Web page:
The Samovar

“It’s a community urinalysis”
August 28, 2007, 11:45 pm
Filed under: Civil Liberties, Politics, Surveillance Society

This raises some interesting questions about government power and privacy (via Bruce Schneier):

Researchers have figured out how to give an entire community a drug test using just a teaspoon of wastewater from a city’s sewer plant.

The test wouldn’t be used to finger any single person as a drug user. But it would help federal law enforcement and other agencies track the spread of dangerous drugs, like methamphetamines, across the country.



Let me just play Devil’s Avocado for a moment.

Let’s say we agree that many drug ‘problems’ can easily be solved by legalising them. In that case, we would quite legitimately hold the view that this sort of testing is a sinister encroachment of law enforcement into peoples’ private lives.

Alternately, let’s start from the premise that drugs, legal or not, are an issue for public health. We would want to be able to target healthcare measures at the right areas, no?

So is there anything sinister about monitoring, say, noise levels or traffic pollution?

The difference is in the intention, surely? So how is that to be policed?

Comment by Edward the Bonobo

The questions it really raises are more like:

* What else can they do?
* What if they do the same thing for individual houses or apartment blocks, etc.?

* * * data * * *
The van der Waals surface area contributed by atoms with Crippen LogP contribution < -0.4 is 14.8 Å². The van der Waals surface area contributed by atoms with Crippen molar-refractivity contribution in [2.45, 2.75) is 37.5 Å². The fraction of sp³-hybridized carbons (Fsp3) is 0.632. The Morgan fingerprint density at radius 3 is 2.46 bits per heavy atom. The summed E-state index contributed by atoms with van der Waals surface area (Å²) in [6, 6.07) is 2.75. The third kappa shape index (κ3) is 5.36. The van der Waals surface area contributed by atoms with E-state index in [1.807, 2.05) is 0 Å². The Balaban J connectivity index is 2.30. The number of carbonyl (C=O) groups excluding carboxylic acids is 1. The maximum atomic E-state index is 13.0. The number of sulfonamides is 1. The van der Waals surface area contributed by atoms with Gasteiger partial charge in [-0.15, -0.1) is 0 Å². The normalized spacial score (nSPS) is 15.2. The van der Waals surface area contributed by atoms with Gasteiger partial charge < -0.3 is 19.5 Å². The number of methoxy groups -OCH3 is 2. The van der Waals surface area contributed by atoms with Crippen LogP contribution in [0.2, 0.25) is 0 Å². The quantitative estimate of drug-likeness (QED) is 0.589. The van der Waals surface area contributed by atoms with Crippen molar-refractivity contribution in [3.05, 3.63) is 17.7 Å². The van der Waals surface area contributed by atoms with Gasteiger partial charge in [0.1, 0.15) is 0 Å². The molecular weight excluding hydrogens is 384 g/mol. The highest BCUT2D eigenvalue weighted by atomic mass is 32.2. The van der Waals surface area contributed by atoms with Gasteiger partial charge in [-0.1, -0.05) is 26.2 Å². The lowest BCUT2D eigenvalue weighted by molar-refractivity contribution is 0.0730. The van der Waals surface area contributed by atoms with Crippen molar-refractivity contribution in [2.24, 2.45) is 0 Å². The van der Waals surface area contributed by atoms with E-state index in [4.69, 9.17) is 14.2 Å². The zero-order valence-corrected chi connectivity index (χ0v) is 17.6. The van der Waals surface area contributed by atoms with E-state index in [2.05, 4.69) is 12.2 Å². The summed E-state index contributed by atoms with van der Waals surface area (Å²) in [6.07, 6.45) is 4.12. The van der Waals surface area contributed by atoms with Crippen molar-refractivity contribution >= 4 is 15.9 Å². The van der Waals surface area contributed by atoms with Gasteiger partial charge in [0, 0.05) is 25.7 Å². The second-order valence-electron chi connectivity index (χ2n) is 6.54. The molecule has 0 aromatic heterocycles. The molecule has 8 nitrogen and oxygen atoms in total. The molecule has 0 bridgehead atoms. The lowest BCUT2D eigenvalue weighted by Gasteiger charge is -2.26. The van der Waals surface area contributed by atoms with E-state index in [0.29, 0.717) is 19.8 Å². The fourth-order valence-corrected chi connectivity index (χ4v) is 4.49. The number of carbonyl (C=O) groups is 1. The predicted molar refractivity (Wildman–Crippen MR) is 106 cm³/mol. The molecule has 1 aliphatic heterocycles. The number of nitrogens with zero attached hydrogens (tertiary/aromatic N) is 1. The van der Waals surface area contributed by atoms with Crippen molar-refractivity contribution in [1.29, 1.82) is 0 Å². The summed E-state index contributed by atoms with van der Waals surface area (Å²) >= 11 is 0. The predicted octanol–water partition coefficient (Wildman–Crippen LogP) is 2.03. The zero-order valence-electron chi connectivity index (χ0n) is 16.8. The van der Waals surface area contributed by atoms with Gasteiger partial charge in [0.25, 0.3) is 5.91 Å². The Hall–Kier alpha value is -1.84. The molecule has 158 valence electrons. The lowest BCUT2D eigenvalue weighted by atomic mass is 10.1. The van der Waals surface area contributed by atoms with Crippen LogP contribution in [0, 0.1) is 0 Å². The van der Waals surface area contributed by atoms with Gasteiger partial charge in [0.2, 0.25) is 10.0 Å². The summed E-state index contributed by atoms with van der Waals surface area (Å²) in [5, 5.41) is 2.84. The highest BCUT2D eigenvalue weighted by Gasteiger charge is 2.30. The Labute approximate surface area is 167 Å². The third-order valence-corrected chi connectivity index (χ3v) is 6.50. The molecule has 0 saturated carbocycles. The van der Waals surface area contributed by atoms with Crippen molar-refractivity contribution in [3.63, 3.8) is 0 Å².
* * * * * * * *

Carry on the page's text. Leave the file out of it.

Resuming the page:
In other words: the danger of function creep (see my earlier entry on this).

Comment by Dan | thesamovar

But…is it not more snsible to assume that technology can be made to serve whatever nefarious ends governments choose? Surely the key issue is how to put in place the political safeguards to stop them acting nefariously.

Comment by Edward the Bonobo

In this case very much so I think, because there’s very little that one could do to stop governments arrogating the right to carry out such tests. In the case of things like surveillance technology, one can hope to stop the infrastructure from being built in the first place.

It’s like that bill the government tried to pass allowing them to make legislation without going through parliament (the leg and reg bill). In principle, if it was limited to the things they said they were going to limit it to, it would be fine. Similarly, if there was an effective oversight mechanism it would be fine. But, since you can’t trust these mechanisms as they tend to work in practice, it’s much better not to have the legislation at all. It’s a better safeguard than oversight.

Comment by Dan | thesamovar

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